"The big thing is to get him away from the post. I want Elijah out there in front when you turn for home. With his early speed, he ought to be leading into the stretch. Elisha will come from behind; Engle is smart enough for that. He'll have to pass you somewhere, because Elijah will begin to peter out after he's gone half a mile. Pull in as close to Elisha as you can, but not so close that Merritt can claim a foul, and—you know the rest."

Mose nodded soberly. "Sutny do, boss. But I neveh knowed 'at ol' 'Lisha——"

"That'll do," said Old Man Curry sternly. "There's lots of things you don't know, Mose."

"Yes, suh," said the little negro, subsiding. "Quite a many."

Later the Bald-faced Kid came to Old Man Curry in the paddock.

"Elisha looks awful good," said he, "and they're commencing to set in the checks. He opened at 4 to 1, went up to 6, and they've hammered him down to 2 to 1 now. I hear they're playing the bulk of their money in the pool rooms all over the coast.... Elisha looks as if he could win, eh?"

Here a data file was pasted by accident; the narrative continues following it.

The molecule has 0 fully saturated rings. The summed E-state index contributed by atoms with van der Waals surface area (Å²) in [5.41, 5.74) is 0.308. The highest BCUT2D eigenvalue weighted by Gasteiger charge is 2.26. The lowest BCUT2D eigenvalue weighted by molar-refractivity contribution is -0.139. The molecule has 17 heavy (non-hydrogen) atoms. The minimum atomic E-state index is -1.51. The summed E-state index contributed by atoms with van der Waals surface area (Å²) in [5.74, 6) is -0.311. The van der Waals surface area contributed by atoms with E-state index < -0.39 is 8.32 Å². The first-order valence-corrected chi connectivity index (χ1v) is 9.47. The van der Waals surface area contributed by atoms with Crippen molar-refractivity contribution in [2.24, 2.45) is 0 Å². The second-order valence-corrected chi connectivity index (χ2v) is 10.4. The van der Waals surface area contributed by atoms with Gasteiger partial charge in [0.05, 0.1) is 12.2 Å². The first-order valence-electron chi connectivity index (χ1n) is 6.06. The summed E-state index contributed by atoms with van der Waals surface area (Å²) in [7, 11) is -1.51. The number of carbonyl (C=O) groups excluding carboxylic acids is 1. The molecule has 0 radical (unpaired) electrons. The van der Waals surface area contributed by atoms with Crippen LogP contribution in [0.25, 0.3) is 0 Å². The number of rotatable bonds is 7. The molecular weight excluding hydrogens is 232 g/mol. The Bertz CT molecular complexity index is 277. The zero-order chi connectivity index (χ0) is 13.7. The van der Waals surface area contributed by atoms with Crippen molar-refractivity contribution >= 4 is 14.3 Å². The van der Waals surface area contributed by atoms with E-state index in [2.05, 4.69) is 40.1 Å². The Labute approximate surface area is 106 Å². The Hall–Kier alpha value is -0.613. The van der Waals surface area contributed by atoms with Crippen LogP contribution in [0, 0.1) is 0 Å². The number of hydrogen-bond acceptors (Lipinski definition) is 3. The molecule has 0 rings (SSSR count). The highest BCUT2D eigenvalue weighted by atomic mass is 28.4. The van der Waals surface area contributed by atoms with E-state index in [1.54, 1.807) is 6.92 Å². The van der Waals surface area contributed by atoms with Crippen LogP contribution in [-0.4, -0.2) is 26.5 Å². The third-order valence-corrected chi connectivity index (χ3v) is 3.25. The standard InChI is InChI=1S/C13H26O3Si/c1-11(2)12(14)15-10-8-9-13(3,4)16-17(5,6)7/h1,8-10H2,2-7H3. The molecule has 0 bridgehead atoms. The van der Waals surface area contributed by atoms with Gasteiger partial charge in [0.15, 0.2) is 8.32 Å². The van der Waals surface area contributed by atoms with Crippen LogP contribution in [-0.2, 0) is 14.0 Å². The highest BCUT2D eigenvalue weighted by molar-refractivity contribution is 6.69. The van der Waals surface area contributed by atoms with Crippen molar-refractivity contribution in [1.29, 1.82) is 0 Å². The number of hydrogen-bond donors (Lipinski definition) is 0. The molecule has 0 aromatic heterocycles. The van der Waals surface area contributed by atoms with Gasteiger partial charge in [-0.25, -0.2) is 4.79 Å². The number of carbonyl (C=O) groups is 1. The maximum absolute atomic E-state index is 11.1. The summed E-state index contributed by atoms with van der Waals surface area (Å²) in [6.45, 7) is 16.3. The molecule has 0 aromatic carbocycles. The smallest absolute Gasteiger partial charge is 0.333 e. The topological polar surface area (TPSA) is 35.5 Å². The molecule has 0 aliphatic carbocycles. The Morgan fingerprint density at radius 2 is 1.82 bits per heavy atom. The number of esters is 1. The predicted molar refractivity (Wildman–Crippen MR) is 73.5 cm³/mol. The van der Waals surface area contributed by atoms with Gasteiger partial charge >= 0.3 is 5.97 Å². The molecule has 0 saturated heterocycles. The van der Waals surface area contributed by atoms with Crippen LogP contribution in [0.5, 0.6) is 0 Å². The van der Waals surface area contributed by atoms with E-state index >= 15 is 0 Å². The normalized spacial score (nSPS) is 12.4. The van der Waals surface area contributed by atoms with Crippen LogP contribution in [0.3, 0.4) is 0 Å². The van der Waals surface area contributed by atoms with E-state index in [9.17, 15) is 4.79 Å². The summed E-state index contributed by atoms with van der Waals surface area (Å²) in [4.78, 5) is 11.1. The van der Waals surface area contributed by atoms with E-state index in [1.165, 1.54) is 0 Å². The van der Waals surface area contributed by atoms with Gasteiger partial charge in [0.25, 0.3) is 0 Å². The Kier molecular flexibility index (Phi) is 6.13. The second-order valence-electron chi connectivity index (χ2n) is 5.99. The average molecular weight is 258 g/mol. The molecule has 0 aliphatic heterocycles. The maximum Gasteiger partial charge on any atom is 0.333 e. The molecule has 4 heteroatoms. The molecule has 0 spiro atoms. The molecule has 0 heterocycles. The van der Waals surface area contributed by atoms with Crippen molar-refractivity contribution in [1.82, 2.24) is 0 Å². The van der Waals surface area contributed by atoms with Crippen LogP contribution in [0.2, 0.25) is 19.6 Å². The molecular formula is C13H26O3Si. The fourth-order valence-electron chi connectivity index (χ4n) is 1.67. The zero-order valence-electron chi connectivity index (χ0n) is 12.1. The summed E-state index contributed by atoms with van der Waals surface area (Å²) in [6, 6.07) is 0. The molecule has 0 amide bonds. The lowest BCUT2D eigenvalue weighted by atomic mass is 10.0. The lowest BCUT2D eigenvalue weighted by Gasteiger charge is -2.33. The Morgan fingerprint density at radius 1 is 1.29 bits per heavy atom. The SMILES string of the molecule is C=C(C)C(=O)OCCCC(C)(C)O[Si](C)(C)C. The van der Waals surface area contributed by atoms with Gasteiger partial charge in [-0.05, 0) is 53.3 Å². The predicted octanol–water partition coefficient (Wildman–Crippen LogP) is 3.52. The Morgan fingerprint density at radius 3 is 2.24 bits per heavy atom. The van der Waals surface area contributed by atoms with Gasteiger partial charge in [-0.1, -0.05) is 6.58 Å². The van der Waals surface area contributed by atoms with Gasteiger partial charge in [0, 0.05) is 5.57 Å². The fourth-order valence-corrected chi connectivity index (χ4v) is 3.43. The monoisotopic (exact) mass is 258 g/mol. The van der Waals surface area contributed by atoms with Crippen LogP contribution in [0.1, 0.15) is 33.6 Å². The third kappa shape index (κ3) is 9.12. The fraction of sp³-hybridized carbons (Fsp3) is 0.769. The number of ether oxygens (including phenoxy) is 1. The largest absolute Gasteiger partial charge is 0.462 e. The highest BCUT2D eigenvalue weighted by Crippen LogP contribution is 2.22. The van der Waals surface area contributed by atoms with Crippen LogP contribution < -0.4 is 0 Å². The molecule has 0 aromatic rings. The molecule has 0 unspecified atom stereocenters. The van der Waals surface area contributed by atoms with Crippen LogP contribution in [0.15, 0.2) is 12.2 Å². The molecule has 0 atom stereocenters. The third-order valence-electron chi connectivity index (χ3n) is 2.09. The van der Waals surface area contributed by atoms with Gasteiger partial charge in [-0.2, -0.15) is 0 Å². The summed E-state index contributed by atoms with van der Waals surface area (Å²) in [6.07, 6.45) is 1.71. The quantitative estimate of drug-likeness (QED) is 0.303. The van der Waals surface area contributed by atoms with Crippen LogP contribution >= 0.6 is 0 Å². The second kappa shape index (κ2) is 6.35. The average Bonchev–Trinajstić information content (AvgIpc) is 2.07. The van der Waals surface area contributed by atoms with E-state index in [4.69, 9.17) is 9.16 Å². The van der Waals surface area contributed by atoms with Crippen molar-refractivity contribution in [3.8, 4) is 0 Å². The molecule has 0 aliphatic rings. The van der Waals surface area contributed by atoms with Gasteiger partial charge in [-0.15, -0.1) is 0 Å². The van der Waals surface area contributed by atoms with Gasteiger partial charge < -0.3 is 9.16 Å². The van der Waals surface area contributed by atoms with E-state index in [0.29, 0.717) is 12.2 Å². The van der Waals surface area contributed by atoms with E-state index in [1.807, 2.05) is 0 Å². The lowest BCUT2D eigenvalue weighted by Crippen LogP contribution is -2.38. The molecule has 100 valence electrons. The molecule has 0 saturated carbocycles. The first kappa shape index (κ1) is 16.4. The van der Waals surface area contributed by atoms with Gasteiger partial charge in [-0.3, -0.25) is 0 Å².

Old Man Curry combed his beard.

"You can't always tell by the looks of a melon what's inside it, my son."

"Engle is telling everybody that the horse ain't quite ready," persisted the hustler. "Of course they don't want everybody betting on him and spoiling the price."

"He's doing 'em a kindly act without knowing it," said Old Man Curry. "That's 'bout the only way he'll ever do one, Frank, unbeknownst like."

"You're not betting on this one?" asked the Kid.

"Not a thin dime's worth. It's too far for him."

"I give it up." The Kid shook his head, hopelessly. "You're too many for me."

The presiding judge came out on the platform in front of the stand and watched the horses dance along the rail on their way to the post, coats glistening, eyes flashing, nostrils flaring—one of the prettiest sights the turf offers to its patrons. "Merritt on Elisha again," said the judge. "Merritt. Hm-m-m. That young man is entirely too strong in the arms to suit me. It struck me the last three times he rode this horse. But somebody is betting on Elisha to-day. That may make a difference, and if it does, we may have to ask Mr. Sharpshooter Engle a few questions."